MESSAGE FROM THE HOUSE.
A message from the House of
Representatives, by Mr. McPHERSON, its Clerk, announced that the House
had concurred in amendments of the Senate to the following bills:
The bill (H. R. No. 1260) to provide for the admission of photographs for exhibition free of duty; and
The bill (H. R. No. 1529) for the relief of Francis A. Eastman, postmaster at Chicago, Illinois.
The message also announced that the House had passed the following bills of the Senate without amendment:
A bill (S. No. 570) transferring certain powers and duties to the Department of Justice, and providing a seal therefore;
A bill (S. No. 533) for the relief of Lucas, O'Brien, Dickinson, and other counties in the State of Iowa;
A bill (S. No. 644) amending the act approved July 27, 1868, entitled "An act relating to pensions."
The message further announced that the House had passed the bill (S. No. 475) to authorize the sale of public property at Houlton, Maine, with an amendment; in which concurrence was requested.
ENROLLED BILLS SIGNED.
The message also announced
that the Speaker of the House had signed the following enrolled bills,
and they were thereupon signed by the Vice president:
An act (S. No. 392) to set apart a certain tract of land lying near the headwaters of the Yellowstone river as a public park;
An act (S. No. 423) for the relief of Julia A. Smith;
An act (S. No. 550) to constitute Shreveport, in the State of Louisiana, a port of deliver;
An act (H. R. No. 213) to authorize the issuing of a certificate of registry to the brig Michael and Anna;
An act (H. R. No. 1333) to amend section thirty-five of an act to reduce internal taxes, and for other purposes; and
An act (H. r. No. 1417) for the relief of George W. Morse.
REGISTER TO BRIG ISADORE.
Mr. SPENCER. The Committee
on Commerce, to whom was referred the bill (H. R. No. 1669) authorizing
an American register to the British brig Isadore, owned by Edwin M. Fowle,
of Newton, Massachusetts, have instructed me to report it back without
amendment and recommend its passage. I ask for its present consideration.
By unanimous consent, the bill was considered as in Committee of the Whole.
Mr. MORRILL, of Maine. If there is a report in that case, I should like to hear it.
Mr. SPENCER. There is a letter from the Secretary of the Treasury. I do not think there can be any objection to the bill.
Mr. MORRILL. Let the letter be read.
The Chief Clerk read as follows:
I have the honor to acknowledge receipt of your letter of the 1st instant,
transmitting certain papers asking Congress for authority to issue American
register to the British brig Isadore, with the request that I will furnish
your committee with the facts in my possession, together with any suggestions
as to the propriety of granting American registry to this vessel under
a new name.
I reply, that the statement submitted by the papers in this case shows that this vessel is of American build, but was placed under the British flag, then under the Haytien, then again under the British, which flag she still hoists. Her present owner is Edwin M. Fowle, of Boston, an American citizen, who twice had her extensively repaired in this country.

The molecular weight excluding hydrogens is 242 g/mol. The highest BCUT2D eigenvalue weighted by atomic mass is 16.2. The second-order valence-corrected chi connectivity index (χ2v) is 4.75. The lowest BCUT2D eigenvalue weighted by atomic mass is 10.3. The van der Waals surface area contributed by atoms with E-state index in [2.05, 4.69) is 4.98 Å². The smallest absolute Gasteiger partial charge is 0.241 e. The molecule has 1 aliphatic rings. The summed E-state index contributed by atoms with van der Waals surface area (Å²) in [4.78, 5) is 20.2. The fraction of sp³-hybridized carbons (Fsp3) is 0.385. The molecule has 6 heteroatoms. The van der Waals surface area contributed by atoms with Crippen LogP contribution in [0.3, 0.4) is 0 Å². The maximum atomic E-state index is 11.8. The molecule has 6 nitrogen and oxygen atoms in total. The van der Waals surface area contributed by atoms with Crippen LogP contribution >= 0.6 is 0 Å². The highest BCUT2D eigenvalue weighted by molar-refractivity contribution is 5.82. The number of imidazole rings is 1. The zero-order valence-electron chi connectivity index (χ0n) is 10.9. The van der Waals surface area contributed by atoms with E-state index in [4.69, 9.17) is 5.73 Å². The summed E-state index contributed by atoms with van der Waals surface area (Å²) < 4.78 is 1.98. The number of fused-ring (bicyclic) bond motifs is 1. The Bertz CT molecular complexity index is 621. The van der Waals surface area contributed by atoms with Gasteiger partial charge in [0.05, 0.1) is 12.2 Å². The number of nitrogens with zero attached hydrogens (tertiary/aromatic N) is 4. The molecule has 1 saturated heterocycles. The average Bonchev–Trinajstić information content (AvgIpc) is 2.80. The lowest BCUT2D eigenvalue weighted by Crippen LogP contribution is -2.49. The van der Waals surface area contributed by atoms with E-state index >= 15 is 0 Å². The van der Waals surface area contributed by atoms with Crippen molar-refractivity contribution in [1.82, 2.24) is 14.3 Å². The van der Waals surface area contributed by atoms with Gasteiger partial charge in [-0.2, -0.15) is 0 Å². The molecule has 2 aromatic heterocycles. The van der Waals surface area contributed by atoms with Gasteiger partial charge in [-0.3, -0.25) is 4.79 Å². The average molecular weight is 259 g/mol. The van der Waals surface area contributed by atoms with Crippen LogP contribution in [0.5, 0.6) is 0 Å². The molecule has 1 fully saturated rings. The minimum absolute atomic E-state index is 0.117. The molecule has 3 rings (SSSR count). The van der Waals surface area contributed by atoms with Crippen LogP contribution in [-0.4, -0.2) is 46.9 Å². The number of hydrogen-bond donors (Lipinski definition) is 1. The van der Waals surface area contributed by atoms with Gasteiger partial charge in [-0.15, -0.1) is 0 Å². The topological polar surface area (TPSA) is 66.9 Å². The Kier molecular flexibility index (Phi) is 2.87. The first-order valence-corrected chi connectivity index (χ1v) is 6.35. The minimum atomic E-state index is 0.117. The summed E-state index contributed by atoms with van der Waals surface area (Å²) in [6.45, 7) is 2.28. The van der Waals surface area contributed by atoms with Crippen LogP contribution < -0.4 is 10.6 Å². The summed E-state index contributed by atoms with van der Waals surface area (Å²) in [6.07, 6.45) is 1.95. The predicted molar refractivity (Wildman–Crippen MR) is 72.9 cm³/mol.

The collector of the port of Boston reports that Mr. Fowle has in his possession and produced the protest of the master, the survey, and the receipted bills for repairs made. He made an affidavit, which I herewith transmit, that the vessel as she lay in a wrecked condition in the harbor of Charleston, in November, 1870, did not exceed in value $1,000, while the repairs appear to have amounted to $5,196.70.
I may further add that there does not appear to have been any collusion with the various owners of this vessel; and that her present owner became possessed of her and repaired her in good faith.
Had the vessel been foreign-built, and wrecked and repaired as she was, she would be entitled to American registry under the act of 23d December, 1852. I therefore think that Congress may very properly authorize the register asked for.
The papers are returned herewith.
USE OF SENATORS' FRANKS.
Mr. CHANDLER. I ask the
indulgence of the Senate to read a letter which I received this morning.
It is dated Jackson, Michigan, February 25, 1872, and is as follows:
DEAR SIR: I am receiving spurious documents from some source with yours and Hon. O. P. MORTON'S frank on the envelope. Inclosed find sample.
If you and Senator MORTON are sending such documents about the country and playing into the hands of the Democracy, it is something I least expected. I think to the contrary, and cannot conceive from what source they come. Please answer me at once in regard to it.
If you have documents of the ring of true metal, send to me, and I will distribute on good ground.
Yours, truly, JOHN F. DREW.
Hon. Z. CHANDLER.
The VICE PRESIDENT. The Senator from Michigan asks unanimous consent to make a statement.
Mr. CHANDLER. There is no objection.
The VICE PRESIDENT. If there is no objection, the Senator will proceed. The Chair hears no objection.
Mr. CHANDLER. Inclosed in this letter I find the following document sent under the frank of OLIVER P. MORTON and myself: